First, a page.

Posted on | May 19, 2011 | No Comments
François Legault unveiled earlier this week his magical plan to put an end to the shortage of family doctors in Quebec. The announcement was more or less noticed given the media interest to the DSK trial and the new Harper Cabinet. This is fortunate for the previous PQ minister since his actual plan does not hold the water and has alarming flaws.
Thus, the Coalition for the Future of Québec suggests that each doctor sees a minimum of 1000 patients, ideally 1500, at least three times per year. This makes for around 4500 appointments per year, at least. Our doctor works about 200 days per year with a bit of luck (depending on how many days’ off he decides to take). Thus this amounts to 22.5 patients, per day. If a single visit lasts 30 minutes (including the paperwork, follow-ups, exams, patients who talk endlessly and so on…) our family doctor ends up working over 11 hours per day.
There are two possible consequences: overworked and tired doctors end up doing more erroneous diagnostics and leave out facts which should alarm them. Or to the contrary doctors make visits shorter and shorter, make incomplete diagnostics and leave out facts which should alarm them.
But what about the patient? He is not really mentioned. The patient has become merchandise, common stock. We don’t provide enough service? Let’s increase the assembly-line speed. The important thing is to process the patient backlog as fast as possible.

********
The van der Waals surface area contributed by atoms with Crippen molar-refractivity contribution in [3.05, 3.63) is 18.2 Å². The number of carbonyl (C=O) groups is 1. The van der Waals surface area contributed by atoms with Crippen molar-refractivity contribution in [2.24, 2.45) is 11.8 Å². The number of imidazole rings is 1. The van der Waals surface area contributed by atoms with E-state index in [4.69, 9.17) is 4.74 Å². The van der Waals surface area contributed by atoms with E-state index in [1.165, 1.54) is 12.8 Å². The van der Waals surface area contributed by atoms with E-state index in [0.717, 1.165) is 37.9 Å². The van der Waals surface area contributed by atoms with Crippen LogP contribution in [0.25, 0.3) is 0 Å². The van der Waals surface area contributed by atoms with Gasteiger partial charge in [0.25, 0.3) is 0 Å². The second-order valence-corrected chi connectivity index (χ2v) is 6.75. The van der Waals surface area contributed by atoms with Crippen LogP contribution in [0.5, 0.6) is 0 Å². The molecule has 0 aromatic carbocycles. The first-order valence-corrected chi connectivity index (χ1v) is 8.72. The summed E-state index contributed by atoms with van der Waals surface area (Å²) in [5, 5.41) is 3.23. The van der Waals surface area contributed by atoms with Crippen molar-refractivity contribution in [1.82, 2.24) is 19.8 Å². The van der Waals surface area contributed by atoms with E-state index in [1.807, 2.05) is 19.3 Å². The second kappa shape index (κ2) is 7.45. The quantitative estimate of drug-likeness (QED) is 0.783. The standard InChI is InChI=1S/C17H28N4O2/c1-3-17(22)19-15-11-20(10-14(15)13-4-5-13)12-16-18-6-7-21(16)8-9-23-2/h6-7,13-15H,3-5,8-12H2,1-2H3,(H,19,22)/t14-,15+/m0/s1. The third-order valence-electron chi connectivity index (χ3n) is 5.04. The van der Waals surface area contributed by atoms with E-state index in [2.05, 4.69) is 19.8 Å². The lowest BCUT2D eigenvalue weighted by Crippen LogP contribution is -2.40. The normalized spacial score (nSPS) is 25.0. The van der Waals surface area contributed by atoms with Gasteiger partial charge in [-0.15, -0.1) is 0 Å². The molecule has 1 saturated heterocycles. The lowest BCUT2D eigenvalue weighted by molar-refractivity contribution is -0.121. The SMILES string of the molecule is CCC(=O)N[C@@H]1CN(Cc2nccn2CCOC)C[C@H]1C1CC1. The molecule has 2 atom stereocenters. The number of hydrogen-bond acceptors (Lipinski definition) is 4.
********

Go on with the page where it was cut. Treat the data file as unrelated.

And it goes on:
There is a problem here: I am not simply merchandise. Every human being has dignity and fundamental rights which must be respected. Of course there are not enough doctors around, but there are plenty of other hands-on professionals, nurses and pharmacists. The latter however are not allowed to make diagnostics. Why? Because there is a certain scorn held towards them by generalist and specialist doctors, even felt between pharmacists and nurses. Doctors refuse to delegate part of their sacred medical authority to these “inferior” professionals.
The true patient to cure here is the doctors’ pride. We will not reach this goal by turning them into slaves working on an assembly line aiming only to summarily examine each patient. We must rather remove from them tasks which have no added value, using the law if need be, and leave to their care those cases that really required the specialised diploma they own.